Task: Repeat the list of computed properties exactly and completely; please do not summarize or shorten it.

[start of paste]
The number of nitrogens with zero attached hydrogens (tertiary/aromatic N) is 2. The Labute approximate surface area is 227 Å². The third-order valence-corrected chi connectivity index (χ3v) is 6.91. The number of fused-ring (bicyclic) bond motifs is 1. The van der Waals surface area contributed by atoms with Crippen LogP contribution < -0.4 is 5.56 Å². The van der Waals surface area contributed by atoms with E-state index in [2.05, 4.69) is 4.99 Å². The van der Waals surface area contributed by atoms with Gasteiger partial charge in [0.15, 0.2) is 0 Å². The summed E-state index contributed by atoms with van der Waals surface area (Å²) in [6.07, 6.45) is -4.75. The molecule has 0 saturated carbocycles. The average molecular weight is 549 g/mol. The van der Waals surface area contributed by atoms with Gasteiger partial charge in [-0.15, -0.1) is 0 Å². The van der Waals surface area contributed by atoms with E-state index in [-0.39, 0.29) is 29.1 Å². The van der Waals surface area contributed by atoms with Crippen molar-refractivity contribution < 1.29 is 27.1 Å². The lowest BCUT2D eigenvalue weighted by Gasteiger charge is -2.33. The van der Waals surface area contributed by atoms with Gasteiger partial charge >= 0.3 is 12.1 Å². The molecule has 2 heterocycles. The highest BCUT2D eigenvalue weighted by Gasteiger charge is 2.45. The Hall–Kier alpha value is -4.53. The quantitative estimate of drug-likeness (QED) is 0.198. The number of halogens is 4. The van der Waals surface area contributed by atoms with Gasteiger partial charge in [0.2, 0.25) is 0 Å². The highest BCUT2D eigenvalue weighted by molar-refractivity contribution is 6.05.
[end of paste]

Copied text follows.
The number of nitrogens with zero attached hydrogens (tertiary/aromatic N) is 2. The Labute approximate surface area is 227 Å². The third-order valence-corrected chi connectivity index (χ3v) is 6.91. The number of fused-ring (bicyclic) bond motifs is 1. The van der Waals surface area contributed by atoms with Crippen LogP contribution < -0.4 is 5.56 Å². The van der Waals surface area contributed by atoms with E-state index in [2.05, 4.69) is 4.99 Å². The van der Waals surface area contributed by atoms with Gasteiger partial charge in [0.15, 0.2) is 0 Å². The summed E-state index contributed by atoms with van der Waals surface area (Å²) in [6.07, 6.45) is -4.75. The molecule has 0 saturated carbocycles. The average molecular weight is 549 g/mol. The van der Waals surface area contributed by atoms with Gasteiger partial charge in [-0.15, -0.1) is 0 Å². The van der Waals surface area contributed by atoms with E-state index in [-0.39, 0.29) is 29.1 Å². The van der Waals surface area contributed by atoms with Crippen molar-refractivity contribution < 1.29 is 27.1 Å². The lowest BCUT2D eigenvalue weighted by Gasteiger charge is -2.33. The van der Waals surface area contributed by atoms with Gasteiger partial charge >= 0.3 is 12.1 Å². The molecule has 2 heterocycles. The highest BCUT2D eigenvalue weighted by Gasteiger charge is 2.45. The Hall–Kier alpha value is -4.53. The quantitative estimate of drug-likeness (QED) is 0.198. The number of halogens is 4. The van der Waals surface area contributed by atoms with Gasteiger partial charge in [0.2, 0.25) is 0 Å². The highest BCUT2D eigenvalue weighted by molar-refractivity contribution is 6.05.